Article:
The newsletter of the Memory Disorders Project at Rutgers University

Acetylcholine (ACh)
Acetylcholine is a neurotransmitter, one of the chemicals that neurons use to communicate with each other.

In the body, acetylcholine is the primary neurotransmitter which nerves use to signal muscles to initiate or cease movement. Botulinism toxin, the substance that causes botulism, works by preventing the release of acetylcholine in the body; this can paralyze respiratory muscles, causing suffocation and death. The venom of the black widow spider causes an equally lethal overrelease of acetylcholine -- flooding the system.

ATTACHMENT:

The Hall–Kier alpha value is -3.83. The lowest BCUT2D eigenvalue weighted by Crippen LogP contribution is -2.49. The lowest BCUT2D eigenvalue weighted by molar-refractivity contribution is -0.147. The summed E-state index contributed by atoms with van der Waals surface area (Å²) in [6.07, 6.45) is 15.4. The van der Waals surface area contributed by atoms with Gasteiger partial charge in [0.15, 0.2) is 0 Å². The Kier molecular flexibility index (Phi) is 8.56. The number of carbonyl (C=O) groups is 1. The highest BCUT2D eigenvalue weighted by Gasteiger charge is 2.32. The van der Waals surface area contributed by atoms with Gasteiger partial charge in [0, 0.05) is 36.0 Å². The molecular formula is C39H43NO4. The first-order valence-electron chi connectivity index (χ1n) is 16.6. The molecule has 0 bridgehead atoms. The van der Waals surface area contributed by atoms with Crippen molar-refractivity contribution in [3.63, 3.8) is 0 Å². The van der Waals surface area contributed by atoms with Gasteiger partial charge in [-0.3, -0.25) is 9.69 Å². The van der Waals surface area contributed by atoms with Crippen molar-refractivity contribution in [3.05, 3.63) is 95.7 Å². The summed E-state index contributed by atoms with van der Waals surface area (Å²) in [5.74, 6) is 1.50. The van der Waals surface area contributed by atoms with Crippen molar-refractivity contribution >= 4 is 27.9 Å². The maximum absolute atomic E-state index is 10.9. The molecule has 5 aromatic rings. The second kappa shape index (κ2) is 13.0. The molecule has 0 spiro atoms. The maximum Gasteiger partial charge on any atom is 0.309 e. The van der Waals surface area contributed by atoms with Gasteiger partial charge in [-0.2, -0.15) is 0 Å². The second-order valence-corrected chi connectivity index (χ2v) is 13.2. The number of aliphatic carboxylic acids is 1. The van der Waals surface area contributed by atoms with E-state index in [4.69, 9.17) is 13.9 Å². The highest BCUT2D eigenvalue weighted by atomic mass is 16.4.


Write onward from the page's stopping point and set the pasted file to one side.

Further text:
In the brain, acetylcholine is produced in several locations including the basal forebrain. It may promote learning. Acetylcholine-producing cells in the basal forebrain are damaged in the early stages of Alzheimer's disease, which may contribute to the memory impairments which are an early symptom of the disease. The drugs tacrine (brand name Cognex) and donepezil (trade name Aricept), currently marketed as Alzheimer's drugs, are cholinesterase inhibitors, meaning that they increase the effectiveness of acetylcholine in the brain.

by Catherine E. Myers. Copyright © 2006 Memory Loss and the Brain